28 April 2012

National Poetry Month: 28

We have a couple of vocabulary-enrichment words today. First is ekphrasis. Dazzle your friends with your knowledge of rhetorical terms! And if they ask you to define it, the answer is “a literary description of or commentary on a visual work of art.” The following poem by William Carlos Williams (1883 - 1963) is an example, but not the only one we’ve had this month. How ever did we manage without using the technical term? The next word is kermess, which means “an outdoor fair or carnival in the Low Countries.” The work of art being ekphrasized here is, as you see in the first line of the poem, “Breughel’s great picture, The Kermess.” (There are alternate spellings for both Breughel and kermess, but I’m going to use the ones in the poem for the sake of clarity.)

This poem has stuck in my mind since I first read it decades ago, partly because Breughel is one of my favorite painters and partly because Williams, known for his free verse, makes memorable use of rhythm to convey the rolling and circular feeling of the painted dancers’ movements. His vocabulary – the butts, the shanks, the fiddles, the squeal and blare – captures the robust and earthy qualities associated with the Flemish painter.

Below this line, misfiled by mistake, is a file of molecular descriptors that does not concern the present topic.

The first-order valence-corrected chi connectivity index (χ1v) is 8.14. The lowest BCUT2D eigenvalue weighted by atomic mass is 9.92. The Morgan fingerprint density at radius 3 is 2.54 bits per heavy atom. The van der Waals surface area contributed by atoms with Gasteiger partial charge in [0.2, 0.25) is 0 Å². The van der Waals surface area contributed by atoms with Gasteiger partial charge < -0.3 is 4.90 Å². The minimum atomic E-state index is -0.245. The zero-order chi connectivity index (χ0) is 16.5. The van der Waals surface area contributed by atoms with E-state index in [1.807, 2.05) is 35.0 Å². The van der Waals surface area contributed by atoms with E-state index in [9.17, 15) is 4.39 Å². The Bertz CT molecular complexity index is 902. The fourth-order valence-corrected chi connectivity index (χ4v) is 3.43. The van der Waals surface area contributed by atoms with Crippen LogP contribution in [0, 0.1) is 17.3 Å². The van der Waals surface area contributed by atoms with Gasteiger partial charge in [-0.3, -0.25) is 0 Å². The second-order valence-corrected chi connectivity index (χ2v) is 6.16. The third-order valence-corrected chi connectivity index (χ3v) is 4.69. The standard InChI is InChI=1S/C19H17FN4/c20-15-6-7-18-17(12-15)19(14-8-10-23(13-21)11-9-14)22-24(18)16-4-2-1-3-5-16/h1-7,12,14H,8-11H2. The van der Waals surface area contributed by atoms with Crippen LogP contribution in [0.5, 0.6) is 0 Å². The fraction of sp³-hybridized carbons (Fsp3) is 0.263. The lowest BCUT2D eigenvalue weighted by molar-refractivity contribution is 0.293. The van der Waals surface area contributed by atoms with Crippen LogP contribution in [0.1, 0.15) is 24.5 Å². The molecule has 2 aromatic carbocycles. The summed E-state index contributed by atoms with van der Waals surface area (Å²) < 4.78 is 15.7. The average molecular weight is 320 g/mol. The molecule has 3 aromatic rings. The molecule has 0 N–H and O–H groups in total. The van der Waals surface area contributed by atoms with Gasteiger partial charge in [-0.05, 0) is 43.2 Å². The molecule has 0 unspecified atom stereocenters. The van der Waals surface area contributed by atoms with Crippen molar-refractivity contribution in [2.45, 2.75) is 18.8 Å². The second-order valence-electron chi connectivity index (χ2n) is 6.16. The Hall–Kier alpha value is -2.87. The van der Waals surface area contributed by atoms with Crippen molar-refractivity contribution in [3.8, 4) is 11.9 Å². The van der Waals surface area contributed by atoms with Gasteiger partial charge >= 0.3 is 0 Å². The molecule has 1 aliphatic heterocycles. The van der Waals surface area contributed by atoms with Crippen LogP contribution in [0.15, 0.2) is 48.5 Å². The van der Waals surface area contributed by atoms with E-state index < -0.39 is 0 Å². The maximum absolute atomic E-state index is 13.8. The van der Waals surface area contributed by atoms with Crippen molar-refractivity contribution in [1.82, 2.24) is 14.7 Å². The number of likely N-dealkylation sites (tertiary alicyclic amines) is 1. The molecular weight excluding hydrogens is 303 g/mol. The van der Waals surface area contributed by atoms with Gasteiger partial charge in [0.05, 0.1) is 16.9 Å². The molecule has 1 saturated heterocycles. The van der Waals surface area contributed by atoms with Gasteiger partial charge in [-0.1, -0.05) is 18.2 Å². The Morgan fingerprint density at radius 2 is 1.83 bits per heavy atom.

I was going to link to a copy of the painting but there are a couple of Breughel works called either The Kermess or Peasant Dance. Besides, I discovered that some of the images are embedded in National Poetry Month discussions of this very poem. Well, just because the idea isn’t original doesn’t mean it’s not good.

The Dance

In Breughel’s great picture, The Kermess,
the dancers go round, they go round and
around, the squeal and the blare and the
tweedle of bagpipes, a bugle and fiddles
tipping their bellies (round as the thick-
sided glasses whose wash they impound)
their hips and their bellies off balance
to turn them. Kicking and rolling about
the Fair Grounds, swinging their butts, those
shanks must be sound to bear up under such
rollicking measures, prance as they dance
in Breughel’s great picture, The Kermess.

 – William Carlos Williams


Unknown said...

I will add The Dance to a short list of poems that I love because of the rhythm. Two other favorites of mine are about waltzes, The Waltz by Edith Stillwell and Papa's Waltz by Theodore Roethke. Try reading either in anything but 3/4 time. It's pretty impossible.

Patrick J. Vaz said...

"Daisy and Lily, lazy and silly. . . ."

Dance fever!

Unknown said...

My Norton Anthology opens to that one, so I guess I REALLY like it.